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Devalued Currency Terrorizes Beirut

November 29, 1987|NORA BOUSTANY | Special to the Washington Post

BEIRUT — To eat, these days, militiamen here sell their guns, Lebanese socialites hawk their jewelry, and parents tell their children they cannot go to private school anymore.

Because of an unprecedented economic crisis affecting the lower and middle classes, a growing number of Lebanese families simply are no longer able to afford food, medicine or education.

The sight of frail, elderly Beirut citizens stooping over scattered mounds of garbage is as common now in Muslim-controlled West Beirut as marauding gunmen were in the earlier stages of the civil war.

About 1.2 million people, about a third of the population, need help, according to Hans Einhaus, the director and deputy coordinator of the U.N. Disaster and Relief Organization, who visited Lebanon earlier this month.

Lebanese Pound Devalued

At the root of this new battle for survival is a dizzying depreciation of the Lebanese pound, which sank from 87 to the U.S. dollar at the end of last year to 505 last week, a drop of 480%.

A combination of political malaise, lack of confidence in the pound and speculation has all but stripped the currency of its once-envied purchasing power. In the early 1980s, a U.S. dollar was the equivalent of about 3.5 Lebanese pounds.

"We are not dealing with the political or economic problems proper now," said acting Prime Minister Selim Hoss, who has proposed an emergency food-assistance program in coordination with U.N. agencies. "What we are trying to do is alleviate the suffering of the swelling number of deprived Lebanese citizens. We are addressing ourselves to the poor."

"Unfortunately for Lebanon, relief--and not reconstruction--has become the imperative and the priority for the relatively few active donor nations and international organizations," said Gary Mansavage, the local representative of the U.S. Agency for International Development.

95% Inflation

The annual inflation rate, which was between 10% and 20% from 1981 to 1984, was 95% in 1986. Based on the first quarter of this year, the projected rate for 1987 could be as high as 400%, the International Monetary Fund said.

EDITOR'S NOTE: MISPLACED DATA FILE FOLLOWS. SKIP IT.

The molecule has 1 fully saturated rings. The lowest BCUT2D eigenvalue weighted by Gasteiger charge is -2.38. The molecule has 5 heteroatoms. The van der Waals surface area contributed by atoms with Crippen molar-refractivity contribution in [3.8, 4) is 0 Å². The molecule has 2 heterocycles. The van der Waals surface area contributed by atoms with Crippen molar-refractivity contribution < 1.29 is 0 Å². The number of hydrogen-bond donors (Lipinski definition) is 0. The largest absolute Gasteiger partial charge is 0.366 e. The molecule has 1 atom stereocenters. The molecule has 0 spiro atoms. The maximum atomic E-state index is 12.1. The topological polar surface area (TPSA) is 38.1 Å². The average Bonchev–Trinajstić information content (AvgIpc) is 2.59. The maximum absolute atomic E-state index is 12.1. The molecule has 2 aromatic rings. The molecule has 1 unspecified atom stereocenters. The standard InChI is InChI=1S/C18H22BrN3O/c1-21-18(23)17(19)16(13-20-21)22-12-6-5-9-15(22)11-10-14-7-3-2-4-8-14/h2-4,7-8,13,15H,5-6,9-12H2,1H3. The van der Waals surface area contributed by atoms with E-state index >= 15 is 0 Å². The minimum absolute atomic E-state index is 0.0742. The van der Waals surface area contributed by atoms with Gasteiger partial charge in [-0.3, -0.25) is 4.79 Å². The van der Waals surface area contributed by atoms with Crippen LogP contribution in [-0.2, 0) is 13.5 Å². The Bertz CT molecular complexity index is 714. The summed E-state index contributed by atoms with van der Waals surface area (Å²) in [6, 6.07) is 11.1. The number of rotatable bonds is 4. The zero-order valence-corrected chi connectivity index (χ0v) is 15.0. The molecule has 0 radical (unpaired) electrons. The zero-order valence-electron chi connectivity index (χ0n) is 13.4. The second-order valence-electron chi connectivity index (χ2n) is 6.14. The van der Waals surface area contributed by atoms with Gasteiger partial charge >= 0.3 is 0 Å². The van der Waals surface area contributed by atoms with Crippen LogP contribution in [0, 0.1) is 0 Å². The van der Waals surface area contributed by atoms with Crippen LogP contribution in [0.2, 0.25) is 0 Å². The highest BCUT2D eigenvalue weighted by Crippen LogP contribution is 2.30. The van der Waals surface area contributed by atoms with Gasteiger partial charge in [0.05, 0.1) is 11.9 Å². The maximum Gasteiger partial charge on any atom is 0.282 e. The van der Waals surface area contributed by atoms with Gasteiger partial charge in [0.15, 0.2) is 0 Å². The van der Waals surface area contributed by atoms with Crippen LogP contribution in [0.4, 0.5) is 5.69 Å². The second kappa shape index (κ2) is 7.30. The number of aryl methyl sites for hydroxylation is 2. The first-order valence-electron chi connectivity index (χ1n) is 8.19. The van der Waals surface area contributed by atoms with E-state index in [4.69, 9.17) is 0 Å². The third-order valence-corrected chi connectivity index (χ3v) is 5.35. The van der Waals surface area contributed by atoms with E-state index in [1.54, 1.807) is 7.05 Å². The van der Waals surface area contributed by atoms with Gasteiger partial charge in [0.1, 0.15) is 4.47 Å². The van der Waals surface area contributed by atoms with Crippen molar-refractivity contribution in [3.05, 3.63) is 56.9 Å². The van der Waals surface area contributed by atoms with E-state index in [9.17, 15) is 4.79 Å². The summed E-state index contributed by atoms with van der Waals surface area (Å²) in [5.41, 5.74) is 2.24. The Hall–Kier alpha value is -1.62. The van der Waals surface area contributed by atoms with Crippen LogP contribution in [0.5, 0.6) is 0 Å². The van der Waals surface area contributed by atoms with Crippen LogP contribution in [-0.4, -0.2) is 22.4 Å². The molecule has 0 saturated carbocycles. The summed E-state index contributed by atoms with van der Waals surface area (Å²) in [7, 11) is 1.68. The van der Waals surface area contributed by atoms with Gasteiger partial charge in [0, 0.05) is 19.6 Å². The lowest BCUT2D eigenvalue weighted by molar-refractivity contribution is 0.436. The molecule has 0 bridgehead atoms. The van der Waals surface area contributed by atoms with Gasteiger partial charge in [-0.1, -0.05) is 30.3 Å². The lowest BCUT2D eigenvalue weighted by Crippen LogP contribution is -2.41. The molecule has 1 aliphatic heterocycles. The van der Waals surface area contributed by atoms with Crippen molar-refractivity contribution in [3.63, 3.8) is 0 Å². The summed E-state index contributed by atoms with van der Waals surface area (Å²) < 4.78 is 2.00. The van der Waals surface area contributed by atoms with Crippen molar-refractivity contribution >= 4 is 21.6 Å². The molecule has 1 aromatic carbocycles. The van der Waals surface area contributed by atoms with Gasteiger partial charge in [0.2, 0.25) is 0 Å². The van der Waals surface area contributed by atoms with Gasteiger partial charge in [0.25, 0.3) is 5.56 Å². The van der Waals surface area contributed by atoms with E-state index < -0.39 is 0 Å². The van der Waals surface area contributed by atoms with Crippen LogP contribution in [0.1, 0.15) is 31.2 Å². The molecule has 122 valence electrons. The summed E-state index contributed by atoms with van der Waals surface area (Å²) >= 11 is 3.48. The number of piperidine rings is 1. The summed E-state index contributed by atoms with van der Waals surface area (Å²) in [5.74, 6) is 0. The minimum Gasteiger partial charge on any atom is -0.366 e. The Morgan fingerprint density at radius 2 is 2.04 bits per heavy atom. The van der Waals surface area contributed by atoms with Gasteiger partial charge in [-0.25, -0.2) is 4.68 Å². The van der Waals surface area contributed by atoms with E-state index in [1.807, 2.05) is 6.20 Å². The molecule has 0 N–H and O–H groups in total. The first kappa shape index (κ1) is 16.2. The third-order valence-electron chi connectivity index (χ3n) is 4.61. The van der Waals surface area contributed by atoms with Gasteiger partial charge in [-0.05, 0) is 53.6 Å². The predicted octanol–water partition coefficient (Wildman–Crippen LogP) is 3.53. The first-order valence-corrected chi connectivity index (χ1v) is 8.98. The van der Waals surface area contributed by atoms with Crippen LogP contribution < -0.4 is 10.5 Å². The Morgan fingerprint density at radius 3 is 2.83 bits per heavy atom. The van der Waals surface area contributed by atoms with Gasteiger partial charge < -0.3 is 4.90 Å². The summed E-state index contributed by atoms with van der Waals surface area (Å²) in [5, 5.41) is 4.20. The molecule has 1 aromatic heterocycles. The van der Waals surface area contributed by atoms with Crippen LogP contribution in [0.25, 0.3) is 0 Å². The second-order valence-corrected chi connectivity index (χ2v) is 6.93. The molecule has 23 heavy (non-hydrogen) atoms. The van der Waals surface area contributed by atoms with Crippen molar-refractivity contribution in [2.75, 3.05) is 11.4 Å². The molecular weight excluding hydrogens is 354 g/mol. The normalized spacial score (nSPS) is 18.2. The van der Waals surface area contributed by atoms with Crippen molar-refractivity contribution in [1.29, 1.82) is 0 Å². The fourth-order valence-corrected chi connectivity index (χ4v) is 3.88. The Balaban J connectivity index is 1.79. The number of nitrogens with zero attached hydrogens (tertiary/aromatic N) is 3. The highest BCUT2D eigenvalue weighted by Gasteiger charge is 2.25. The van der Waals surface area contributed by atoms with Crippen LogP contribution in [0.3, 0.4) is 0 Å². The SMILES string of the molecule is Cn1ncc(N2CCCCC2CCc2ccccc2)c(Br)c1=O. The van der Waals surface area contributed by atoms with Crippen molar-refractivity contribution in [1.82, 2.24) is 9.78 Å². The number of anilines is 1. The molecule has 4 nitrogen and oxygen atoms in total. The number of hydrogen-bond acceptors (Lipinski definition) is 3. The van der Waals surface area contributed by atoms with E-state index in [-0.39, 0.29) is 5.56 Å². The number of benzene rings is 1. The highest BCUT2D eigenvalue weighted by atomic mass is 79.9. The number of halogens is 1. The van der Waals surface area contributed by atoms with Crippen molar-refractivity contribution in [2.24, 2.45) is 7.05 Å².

Successive increases of 40% and 100% in the minimum wage this year have not kept pace with soaring daily expenses of most households. Real incomes have shrunk with the slipping rate of the pound.

In an economy that has become mainly dollar-oriented, it is no longer surprising to find elegant boutiques and hardware stores posting prices in dollars or French francs.

Even pushcart vendors, ears to the radio, cite the latest foreign currency quotations when housewives haggle over the meteoric rise in the price of potatoes, radishes or apples. Some families are eliminating meat, eggs, cheese and fruit from their daily diets to cope with the high costs.

Problems in East Beirut

In Christian-controlled East Beirut, by far the more affluent half of this divided city, residents and shop owners say they are making similar cost-cutting efforts.

Previously, because of well-organized services provided by East Beirut's predominant militia, the Lebanese Forces, East Beirut had been largely insulated from the inflation, collapsing municipal services and swelling refugee populations that have strained West Beirut's economy for years.

Residents say that in some parts of the Christian half, however, garbage scavengers are beginning to appear. Earlier this month, workers from both the Muslim and Christian sides of Beirut's "green line" met to protest the high cost of living.

Commenting on the latest of two recent wage increases, Hoss, an economist, predicted an even gloomier outcome. "This is a sign of disaster," he said.

Oct. 7 Panic

On Oct. 7, the day after the second wage adjustment was announced, the dollar jumped by 22 pounds, creating panic among the population. People rushed to supermarkets to stock up on goods and beat further increases.

"It was like doomsday," said Patrick Smith, owner of Smith's Supermarket, a popular West Beirut store. "There was a rush on everything from toilet paper rolls to bottles of Scotch." Workers at the shop said that women scrambled to load their carts with king-size boxes of detergent, coffee, cooking oil and, according to one worker, "just anything with a long shelf life."

"Every man in town with six months' disposable income is either going to spend it or change it into dollars," Smith said.

The adjusted minimum income of 8,500 pounds per month is the equivalent of $20.25. "We have to send money to the bank in huge garbage bags each morning. In London, the same amount in sterling fits into my shirt pocket," said Smith, who is co-owner of a grocery in London.

Switch to Staples

Consumers are shifting from buying luxury items to purchasing staples, such as lentils, sugar, rice and dried beans.

Owners of half a dozen large grocery stores in West Beirut said they now purchase half the quantity of meat they used to buy for their clientele. Several butcher shops have closed.

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